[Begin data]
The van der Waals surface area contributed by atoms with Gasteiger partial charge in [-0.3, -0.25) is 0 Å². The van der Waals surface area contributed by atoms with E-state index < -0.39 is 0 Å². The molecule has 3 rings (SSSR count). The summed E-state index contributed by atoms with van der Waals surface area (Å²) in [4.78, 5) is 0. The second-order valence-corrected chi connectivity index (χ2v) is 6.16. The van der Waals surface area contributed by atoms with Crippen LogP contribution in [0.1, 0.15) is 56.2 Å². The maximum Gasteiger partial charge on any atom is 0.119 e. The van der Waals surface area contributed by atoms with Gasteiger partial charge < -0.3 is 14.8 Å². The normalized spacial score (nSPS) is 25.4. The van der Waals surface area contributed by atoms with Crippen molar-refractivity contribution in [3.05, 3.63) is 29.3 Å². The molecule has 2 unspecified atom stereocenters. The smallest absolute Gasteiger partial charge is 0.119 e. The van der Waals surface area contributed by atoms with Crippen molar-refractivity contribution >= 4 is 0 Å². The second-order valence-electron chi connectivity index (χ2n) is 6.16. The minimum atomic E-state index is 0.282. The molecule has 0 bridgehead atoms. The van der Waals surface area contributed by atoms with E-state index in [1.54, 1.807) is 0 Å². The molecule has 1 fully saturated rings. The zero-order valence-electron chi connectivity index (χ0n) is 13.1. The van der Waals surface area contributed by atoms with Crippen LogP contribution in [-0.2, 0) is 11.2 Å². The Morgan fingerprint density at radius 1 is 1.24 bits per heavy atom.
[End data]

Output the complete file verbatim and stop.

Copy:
The van der Waals surface area contributed by atoms with Gasteiger partial charge in [-0.3, -0.25) is 0 Å². The van der Waals surface area contributed by atoms with E-state index < -0.39 is 0 Å². The molecule has 3 rings (SSSR count). The summed E-state index contributed by atoms with van der Waals surface area (Å²) in [4.78, 5) is 0. The second-order valence-corrected chi connectivity index (χ2v) is 6.16. The van der Waals surface area contributed by atoms with Crippen LogP contribution in [0.1, 0.15) is 56.2 Å². The maximum Gasteiger partial charge on any atom is 0.119 e. The van der Waals surface area contributed by atoms with Gasteiger partial charge < -0.3 is 14.8 Å². The normalized spacial score (nSPS) is 25.4. The van der Waals surface area contributed by atoms with Crippen molar-refractivity contribution in [3.05, 3.63) is 29.3 Å². The molecule has 2 unspecified atom stereocenters. The smallest absolute Gasteiger partial charge is 0.119 e. The van der Waals surface area contributed by atoms with Crippen molar-refractivity contribution >= 4 is 0 Å². The second-order valence-electron chi connectivity index (χ2n) is 6.16. The minimum atomic E-state index is 0.282. The molecule has 0 bridgehead atoms. The van der Waals surface area contributed by atoms with E-state index in [1.54, 1.807) is 0 Å². The molecule has 1 fully saturated rings. The zero-order valence-electron chi connectivity index (χ0n) is 13.1. The van der Waals surface area contributed by atoms with Crippen LogP contribution in [-0.2, 0) is 11.2 Å². The Morgan fingerprint density at radius 1 is 1.24 bits per heavy atom.